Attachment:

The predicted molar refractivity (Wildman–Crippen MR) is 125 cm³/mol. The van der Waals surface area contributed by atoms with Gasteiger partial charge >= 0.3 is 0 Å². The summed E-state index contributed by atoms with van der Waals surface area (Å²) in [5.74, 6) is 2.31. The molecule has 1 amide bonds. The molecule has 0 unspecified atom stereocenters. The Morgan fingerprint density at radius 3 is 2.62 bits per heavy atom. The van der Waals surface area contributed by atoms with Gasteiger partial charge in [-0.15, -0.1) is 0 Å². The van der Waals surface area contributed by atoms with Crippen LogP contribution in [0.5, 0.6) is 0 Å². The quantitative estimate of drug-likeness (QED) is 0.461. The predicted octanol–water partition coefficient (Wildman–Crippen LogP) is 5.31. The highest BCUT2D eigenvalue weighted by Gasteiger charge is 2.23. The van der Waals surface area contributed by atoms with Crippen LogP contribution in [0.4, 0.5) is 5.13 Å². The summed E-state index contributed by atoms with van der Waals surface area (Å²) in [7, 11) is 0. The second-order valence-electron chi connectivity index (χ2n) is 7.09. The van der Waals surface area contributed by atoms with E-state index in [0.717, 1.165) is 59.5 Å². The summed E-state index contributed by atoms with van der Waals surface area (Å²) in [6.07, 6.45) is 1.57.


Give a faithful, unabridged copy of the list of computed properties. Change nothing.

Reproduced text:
The predicted molar refractivity (Wildman–Crippen MR) is 125 cm³/mol. The van der Waals surface area contributed by atoms with Gasteiger partial charge >= 0.3 is 0 Å². The summed E-state index contributed by atoms with van der Waals surface area (Å²) in [5.74, 6) is 2.31. The molecule has 1 amide bonds. The molecule has 0 unspecified atom stereocenters. The Morgan fingerprint density at radius 3 is 2.62 bits per heavy atom. The van der Waals surface area contributed by atoms with Gasteiger partial charge in [-0.15, -0.1) is 0 Å². The van der Waals surface area contributed by atoms with Crippen LogP contribution in [0.5, 0.6) is 0 Å². The quantitative estimate of drug-likeness (QED) is 0.461. The predicted octanol–water partition coefficient (Wildman–Crippen LogP) is 5.31. The highest BCUT2D eigenvalue weighted by Gasteiger charge is 2.23. The van der Waals surface area contributed by atoms with Crippen LogP contribution in [0.4, 0.5) is 5.13 Å². The summed E-state index contributed by atoms with van der Waals surface area (Å²) in [7, 11) is 0. The second-order valence-electron chi connectivity index (χ2n) is 7.09. The van der Waals surface area contributed by atoms with E-state index in [0.717, 1.165) is 59.5 Å². The summed E-state index contributed by atoms with van der Waals surface area (Å²) in [6.07, 6.45) is 1.57.